Everyone shares different experiences, but for many the color red is related to ‘ambulance, stop signs, red lights’ that causes us to pay more attention while blue is related to the ‘sky’ which makes us feel free and more opened.
The study conducted by Ravi Mehta, professor of business specializing in consumer behavior, had participants perform a series of psychological tasks that were either attention-based (red) or creativity-based (blue) backgrounds. Then the subjects were asked to choose toothpaste that either prevented cavities or whitened teeth. The participants who were affected by the color red were more likely to choose the cavities prevention while the blue participants chose the whitening teeth.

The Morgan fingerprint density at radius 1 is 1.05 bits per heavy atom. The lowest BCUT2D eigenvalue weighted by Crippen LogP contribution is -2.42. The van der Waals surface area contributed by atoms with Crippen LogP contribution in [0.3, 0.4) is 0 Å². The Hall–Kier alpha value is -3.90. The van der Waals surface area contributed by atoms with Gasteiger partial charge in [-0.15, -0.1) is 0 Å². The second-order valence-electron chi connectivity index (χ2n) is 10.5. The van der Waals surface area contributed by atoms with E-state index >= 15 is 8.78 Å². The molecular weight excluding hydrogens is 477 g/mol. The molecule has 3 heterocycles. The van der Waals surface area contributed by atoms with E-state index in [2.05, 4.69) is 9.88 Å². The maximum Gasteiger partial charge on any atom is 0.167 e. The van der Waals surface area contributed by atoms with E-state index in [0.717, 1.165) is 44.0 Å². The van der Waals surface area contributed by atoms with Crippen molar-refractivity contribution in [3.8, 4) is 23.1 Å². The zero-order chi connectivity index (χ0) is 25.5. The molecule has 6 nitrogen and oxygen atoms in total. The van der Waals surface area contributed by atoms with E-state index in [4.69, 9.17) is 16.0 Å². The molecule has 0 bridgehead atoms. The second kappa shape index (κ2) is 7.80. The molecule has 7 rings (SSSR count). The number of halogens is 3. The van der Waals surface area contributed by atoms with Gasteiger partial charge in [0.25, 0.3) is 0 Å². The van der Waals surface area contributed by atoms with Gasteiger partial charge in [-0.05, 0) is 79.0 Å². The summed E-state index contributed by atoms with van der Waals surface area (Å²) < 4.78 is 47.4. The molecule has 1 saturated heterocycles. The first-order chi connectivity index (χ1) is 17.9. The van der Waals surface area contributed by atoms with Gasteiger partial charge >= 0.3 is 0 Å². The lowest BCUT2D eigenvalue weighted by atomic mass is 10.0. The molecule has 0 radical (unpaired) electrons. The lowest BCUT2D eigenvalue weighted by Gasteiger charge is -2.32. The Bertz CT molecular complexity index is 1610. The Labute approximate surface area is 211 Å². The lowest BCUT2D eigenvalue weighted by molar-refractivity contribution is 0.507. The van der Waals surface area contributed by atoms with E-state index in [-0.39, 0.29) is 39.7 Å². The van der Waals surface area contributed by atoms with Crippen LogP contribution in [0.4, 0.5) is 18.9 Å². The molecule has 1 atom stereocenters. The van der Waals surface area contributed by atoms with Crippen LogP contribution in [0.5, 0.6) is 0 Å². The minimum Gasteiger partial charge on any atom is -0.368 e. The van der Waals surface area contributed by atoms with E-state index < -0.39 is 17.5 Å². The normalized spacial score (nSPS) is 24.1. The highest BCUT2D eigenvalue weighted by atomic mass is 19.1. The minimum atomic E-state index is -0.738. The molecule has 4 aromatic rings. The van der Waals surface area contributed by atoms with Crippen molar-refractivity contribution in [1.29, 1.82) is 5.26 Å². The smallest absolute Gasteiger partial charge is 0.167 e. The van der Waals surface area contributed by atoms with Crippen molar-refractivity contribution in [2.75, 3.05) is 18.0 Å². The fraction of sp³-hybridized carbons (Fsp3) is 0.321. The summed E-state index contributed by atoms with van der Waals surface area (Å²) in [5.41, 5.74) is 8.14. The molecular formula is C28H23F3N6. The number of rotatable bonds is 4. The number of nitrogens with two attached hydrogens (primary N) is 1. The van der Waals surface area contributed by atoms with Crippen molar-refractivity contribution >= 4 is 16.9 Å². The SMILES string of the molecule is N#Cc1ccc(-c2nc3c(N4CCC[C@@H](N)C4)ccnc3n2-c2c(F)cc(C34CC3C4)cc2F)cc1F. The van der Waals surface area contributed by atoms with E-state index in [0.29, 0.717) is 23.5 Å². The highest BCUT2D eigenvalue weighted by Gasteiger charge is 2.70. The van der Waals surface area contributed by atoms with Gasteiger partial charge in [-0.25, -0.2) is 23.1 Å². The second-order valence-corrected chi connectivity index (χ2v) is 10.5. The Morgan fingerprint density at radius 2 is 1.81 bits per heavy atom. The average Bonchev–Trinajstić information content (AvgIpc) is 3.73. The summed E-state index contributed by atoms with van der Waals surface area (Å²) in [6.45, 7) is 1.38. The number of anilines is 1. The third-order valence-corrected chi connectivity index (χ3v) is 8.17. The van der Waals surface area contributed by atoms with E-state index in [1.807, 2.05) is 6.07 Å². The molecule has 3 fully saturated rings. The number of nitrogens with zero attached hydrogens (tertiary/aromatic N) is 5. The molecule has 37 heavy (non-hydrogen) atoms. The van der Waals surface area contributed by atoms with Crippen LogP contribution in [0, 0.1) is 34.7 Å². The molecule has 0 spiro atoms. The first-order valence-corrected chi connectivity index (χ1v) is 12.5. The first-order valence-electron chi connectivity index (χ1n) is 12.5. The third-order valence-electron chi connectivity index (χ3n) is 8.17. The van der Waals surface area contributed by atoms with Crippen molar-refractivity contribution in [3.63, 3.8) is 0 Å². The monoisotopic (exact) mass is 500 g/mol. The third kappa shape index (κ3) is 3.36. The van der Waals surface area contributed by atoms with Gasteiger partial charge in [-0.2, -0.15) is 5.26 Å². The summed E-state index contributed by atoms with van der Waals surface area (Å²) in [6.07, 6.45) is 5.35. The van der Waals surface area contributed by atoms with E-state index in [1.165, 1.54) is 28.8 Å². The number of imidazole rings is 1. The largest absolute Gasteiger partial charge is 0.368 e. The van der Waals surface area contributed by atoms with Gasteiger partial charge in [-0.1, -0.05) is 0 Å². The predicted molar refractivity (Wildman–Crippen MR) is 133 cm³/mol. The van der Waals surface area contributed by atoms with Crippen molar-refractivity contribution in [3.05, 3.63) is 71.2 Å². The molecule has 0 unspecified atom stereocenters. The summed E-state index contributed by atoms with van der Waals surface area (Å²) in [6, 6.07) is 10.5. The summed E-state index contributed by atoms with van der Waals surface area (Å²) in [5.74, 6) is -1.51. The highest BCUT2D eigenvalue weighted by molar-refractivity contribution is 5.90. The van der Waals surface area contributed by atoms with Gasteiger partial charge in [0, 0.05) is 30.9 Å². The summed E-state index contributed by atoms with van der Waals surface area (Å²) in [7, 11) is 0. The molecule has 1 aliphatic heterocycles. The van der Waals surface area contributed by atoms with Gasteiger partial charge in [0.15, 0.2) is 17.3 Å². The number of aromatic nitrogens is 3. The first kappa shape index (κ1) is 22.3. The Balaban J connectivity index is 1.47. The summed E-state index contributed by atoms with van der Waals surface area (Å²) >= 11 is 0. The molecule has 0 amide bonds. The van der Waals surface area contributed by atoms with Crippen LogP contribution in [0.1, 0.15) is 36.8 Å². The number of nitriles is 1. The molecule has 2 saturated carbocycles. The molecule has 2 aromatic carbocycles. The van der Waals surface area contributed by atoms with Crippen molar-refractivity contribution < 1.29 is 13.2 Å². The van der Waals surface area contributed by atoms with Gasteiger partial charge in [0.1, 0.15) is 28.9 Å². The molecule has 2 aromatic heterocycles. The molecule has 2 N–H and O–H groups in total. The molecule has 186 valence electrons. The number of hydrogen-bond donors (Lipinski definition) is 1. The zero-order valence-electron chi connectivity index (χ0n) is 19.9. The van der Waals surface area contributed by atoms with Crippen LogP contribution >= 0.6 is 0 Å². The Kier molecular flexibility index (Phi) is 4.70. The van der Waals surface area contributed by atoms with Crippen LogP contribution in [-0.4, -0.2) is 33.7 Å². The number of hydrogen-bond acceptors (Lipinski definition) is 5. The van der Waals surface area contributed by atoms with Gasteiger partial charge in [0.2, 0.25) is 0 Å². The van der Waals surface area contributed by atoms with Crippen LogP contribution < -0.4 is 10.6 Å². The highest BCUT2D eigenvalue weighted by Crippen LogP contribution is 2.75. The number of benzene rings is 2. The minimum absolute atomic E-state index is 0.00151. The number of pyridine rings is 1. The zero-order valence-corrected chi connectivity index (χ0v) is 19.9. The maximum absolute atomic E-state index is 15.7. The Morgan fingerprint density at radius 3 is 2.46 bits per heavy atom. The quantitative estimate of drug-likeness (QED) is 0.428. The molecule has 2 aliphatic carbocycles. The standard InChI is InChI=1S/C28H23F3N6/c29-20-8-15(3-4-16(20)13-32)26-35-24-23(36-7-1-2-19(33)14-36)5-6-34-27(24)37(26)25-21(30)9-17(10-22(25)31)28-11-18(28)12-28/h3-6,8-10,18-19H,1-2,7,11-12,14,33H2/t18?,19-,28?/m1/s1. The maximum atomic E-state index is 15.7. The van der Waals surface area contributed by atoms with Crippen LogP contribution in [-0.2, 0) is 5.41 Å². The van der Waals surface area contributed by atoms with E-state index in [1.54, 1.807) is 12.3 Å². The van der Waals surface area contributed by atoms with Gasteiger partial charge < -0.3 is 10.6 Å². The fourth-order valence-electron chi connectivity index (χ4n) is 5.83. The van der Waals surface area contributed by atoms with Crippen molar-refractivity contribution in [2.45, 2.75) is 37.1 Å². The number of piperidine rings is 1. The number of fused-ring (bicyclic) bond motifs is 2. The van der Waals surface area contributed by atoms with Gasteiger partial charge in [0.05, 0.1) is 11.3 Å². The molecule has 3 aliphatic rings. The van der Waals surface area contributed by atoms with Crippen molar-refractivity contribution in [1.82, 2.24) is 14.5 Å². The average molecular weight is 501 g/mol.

Participants exposed to the tasks in the red background were subconsciously primed to become more careful. The red reminded them of stop signs, stop lights, ambulance that cause them to avoid or choose things that helped them avoid some problems (in this case, cavities).
While the participants exposed to the blue background were reminded of the sky, freedom and growth. So they choose to approach situations that helped them gain. In this case, to gain whiter teeth.
Colors, hence, do really play in our cognition. We are affected by different colors and we don’t even know it. The effects are real. Since we know this, we might want to be more observant and careful.